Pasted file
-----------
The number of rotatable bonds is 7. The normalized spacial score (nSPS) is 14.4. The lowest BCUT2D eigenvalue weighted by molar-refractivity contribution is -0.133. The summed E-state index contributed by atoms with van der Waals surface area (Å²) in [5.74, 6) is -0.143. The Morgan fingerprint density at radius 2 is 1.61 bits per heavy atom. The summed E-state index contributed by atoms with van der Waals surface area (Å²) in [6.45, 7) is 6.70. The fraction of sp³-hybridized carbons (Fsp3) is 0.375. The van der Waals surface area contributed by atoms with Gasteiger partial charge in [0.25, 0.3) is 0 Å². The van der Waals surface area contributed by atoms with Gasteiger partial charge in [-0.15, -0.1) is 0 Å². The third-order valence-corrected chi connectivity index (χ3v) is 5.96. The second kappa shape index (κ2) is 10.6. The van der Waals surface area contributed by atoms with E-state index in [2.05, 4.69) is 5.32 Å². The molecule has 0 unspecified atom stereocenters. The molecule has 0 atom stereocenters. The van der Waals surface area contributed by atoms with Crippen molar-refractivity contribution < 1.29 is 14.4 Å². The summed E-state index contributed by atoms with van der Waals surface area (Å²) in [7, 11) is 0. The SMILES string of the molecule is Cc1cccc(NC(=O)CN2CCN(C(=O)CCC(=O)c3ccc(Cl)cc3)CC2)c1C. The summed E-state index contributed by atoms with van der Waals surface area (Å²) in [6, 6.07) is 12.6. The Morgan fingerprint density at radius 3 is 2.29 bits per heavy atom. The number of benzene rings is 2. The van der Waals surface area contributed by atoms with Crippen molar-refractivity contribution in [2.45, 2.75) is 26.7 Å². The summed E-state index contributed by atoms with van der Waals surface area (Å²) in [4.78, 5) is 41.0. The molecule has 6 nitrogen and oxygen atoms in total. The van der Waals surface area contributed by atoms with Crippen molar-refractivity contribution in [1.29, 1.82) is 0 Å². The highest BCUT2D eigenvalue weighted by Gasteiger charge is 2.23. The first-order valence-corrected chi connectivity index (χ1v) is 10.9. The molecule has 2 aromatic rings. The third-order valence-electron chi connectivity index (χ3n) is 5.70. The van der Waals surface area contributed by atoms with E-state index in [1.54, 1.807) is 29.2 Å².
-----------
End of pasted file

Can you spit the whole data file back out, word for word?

The number of rotatable bonds is 7. The normalized spacial score (nSPS) is 14.4. The lowest BCUT2D eigenvalue weighted by molar-refractivity contribution is -0.133. The summed E-state index contributed by atoms with van der Waals surface area (Å²) in [5.74, 6) is -0.143. The Morgan fingerprint density at radius 2 is 1.61 bits per heavy atom. The summed E-state index contributed by atoms with van der Waals surface area (Å²) in [6.45, 7) is 6.70. The fraction of sp³-hybridized carbons (Fsp3) is 0.375. The van der Waals surface area contributed by atoms with Gasteiger partial charge in [0.25, 0.3) is 0 Å². The van der Waals surface area contributed by atoms with Gasteiger partial charge in [-0.15, -0.1) is 0 Å². The third-order valence-corrected chi connectivity index (χ3v) is 5.96. The second kappa shape index (κ2) is 10.6. The van der Waals surface area contributed by atoms with E-state index in [2.05, 4.69) is 5.32 Å². The molecule has 0 unspecified atom stereocenters. The molecule has 0 atom stereocenters. The van der Waals surface area contributed by atoms with Crippen molar-refractivity contribution < 1.29 is 14.4 Å². The summed E-state index contributed by atoms with van der Waals surface area (Å²) in [7, 11) is 0. The SMILES string of the molecule is Cc1cccc(NC(=O)CN2CCN(C(=O)CCC(=O)c3ccc(Cl)cc3)CC2)c1C. The summed E-state index contributed by atoms with van der Waals surface area (Å²) in [6, 6.07) is 12.6. The Morgan fingerprint density at radius 3 is 2.29 bits per heavy atom. The number of benzene rings is 2. The van der Waals surface area contributed by atoms with Crippen molar-refractivity contribution in [2.45, 2.75) is 26.7 Å². The summed E-state index contributed by atoms with van der Waals surface area (Å²) in [4.78, 5) is 41.0. The molecule has 6 nitrogen and oxygen atoms in total. The van der Waals surface area contributed by atoms with Crippen molar-refractivity contribution in [1.29, 1.82) is 0 Å². The highest BCUT2D eigenvalue weighted by Gasteiger charge is 2.23. The first-order valence-corrected chi connectivity index (χ1v) is 10.9. The molecule has 2 aromatic rings. The third-order valence-electron chi connectivity index (χ3n) is 5.70. The van der Waals surface area contributed by atoms with E-state index in [1.54, 1.807) is 29.2 Å².